African slaves or African American slaves, native Americans, Chinese immigrants, Mexican nationals, and more were never given the same status of power and equity as that of the domineering race of the land, white Europeans and their white descendants. 

What Robin DiAngelo wants to prove is that we have come a long way from slavery, displacement, and colonialism, but the shadows of that age and the genetic makeup of that former society still looms over our culture to this very day.

She wants us to understand that racism is not simply an individual act but more so a conditioned culture on which one race thrives on the backs of another, whilst ignoring the reality of its advantages and the privilege of blindness to their own entitlements within the previous and current societal structures.

I personally believe this redifining of racism, systemic corruption, systematic oppression, and white supremacy within the United States is appropriate and factual.

No Hope For White People, Just Gnosticism

We must remember that this book is an informational guide for white people, written by a white educator about white behaviors and mannerisms in society as a whole. Black people and people of color either take a backseat as they read, occasionally cheering Robin on when she references black and colored history in America under systemic and systematic oppression or they’re shaking their heads in the way Robin misrepresents white people as a whole. The generalizations are abundant in this book.

Robin is a genius in accumulating historical facts about white American’s and their discriminatory patterns toward people of color but I believe she misses the opportunity to render any sense of hope of a brighter future where reconciliation is possible for her white audience and minority communities. 

A white person, according to Robin, is inherently racist, has no hope to overcome that racism other than seeking out knowledge and continued learning, and will never break this curse of racial divide and superiority. 

This is an encumbrance for the white reader and the person of color who had hopes of finding a solution for the racial divide in modern-day America.  

There is no all-encompassing turn of life, a transformation of conduct, a redemptive plan where the individual is removed from a precarious state and transferred onto sturdy ground for racial balance.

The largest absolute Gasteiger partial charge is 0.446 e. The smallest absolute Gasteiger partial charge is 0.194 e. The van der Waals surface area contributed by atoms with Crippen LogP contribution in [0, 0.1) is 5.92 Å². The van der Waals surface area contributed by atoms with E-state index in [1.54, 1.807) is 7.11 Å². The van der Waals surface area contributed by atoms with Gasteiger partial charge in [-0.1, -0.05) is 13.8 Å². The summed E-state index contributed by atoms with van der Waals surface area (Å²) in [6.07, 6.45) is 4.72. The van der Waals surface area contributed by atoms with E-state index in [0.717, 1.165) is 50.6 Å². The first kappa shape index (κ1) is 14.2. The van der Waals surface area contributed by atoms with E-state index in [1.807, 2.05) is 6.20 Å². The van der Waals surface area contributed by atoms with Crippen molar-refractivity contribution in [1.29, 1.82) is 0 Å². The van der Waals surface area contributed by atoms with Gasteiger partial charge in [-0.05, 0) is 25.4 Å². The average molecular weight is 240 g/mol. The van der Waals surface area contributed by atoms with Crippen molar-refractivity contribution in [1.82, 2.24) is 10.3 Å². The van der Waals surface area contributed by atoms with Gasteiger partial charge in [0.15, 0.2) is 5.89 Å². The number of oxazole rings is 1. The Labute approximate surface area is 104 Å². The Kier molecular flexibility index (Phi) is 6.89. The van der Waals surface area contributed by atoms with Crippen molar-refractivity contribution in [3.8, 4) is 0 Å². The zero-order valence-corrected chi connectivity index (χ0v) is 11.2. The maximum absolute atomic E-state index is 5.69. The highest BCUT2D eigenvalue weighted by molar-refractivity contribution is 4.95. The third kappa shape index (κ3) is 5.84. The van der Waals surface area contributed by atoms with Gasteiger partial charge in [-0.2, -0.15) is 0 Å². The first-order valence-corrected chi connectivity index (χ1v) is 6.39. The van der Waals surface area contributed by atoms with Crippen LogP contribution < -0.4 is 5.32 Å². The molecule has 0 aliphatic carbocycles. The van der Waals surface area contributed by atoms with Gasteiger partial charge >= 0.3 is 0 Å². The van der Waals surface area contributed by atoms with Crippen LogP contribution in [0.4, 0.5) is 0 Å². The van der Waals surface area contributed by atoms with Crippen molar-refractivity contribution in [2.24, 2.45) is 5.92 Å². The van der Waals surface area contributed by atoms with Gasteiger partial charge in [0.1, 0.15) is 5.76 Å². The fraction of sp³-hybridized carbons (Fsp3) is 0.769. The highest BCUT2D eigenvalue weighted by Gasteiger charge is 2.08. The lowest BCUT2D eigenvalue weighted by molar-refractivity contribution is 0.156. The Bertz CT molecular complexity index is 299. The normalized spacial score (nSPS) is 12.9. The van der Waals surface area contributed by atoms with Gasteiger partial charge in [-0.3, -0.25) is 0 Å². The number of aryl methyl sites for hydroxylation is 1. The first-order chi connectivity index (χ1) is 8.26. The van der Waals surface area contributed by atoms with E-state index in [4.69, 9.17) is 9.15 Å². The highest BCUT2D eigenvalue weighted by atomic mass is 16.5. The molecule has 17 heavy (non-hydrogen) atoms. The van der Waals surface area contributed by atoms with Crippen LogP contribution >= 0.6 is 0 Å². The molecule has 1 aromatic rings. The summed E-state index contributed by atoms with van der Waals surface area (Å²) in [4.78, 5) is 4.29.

Nope. None of that. 

The only form of, say, appeasing one’s conscience about their inescapable, perpetual, and nearly eternal state of racism is by learning. The more one learns about racial dynamics the more one appeases their own conscience about their fragmented state of existence. 

It’s about knowledge, not reconciliation and transformation. 

Robin informs her white audience about their hopeless state, this way:

  1. “As I have tried to show throughout this book, white people raised in Western society are conditioned into a white supremacist worldview because it is the bedrock of our society and its institutions.”
  2. “Because I will never be completely free of racism or finish with my learning, what are some things I can do or remember when my white fragility surfaces?” 
  3. “There are several constructive responses we can have in the moment: 
    1. Breathe.
    2. Listen.
    3. Reflect.
    4. Return to the list of underlying assumptions in this chapter.
    5. Seek out someone with a stronger analysis if you feel confused.
    6. Take the time you need to process your feelings, but do not return to the situation and the persons involved.”

Robin explains to her white readers that no matter how egregious their inherent racism may be or how much effort they put into bettering racial relations in their communities, homes, and workspaces, the work and effort is fundamentally pointless because the racism within will never truly go away.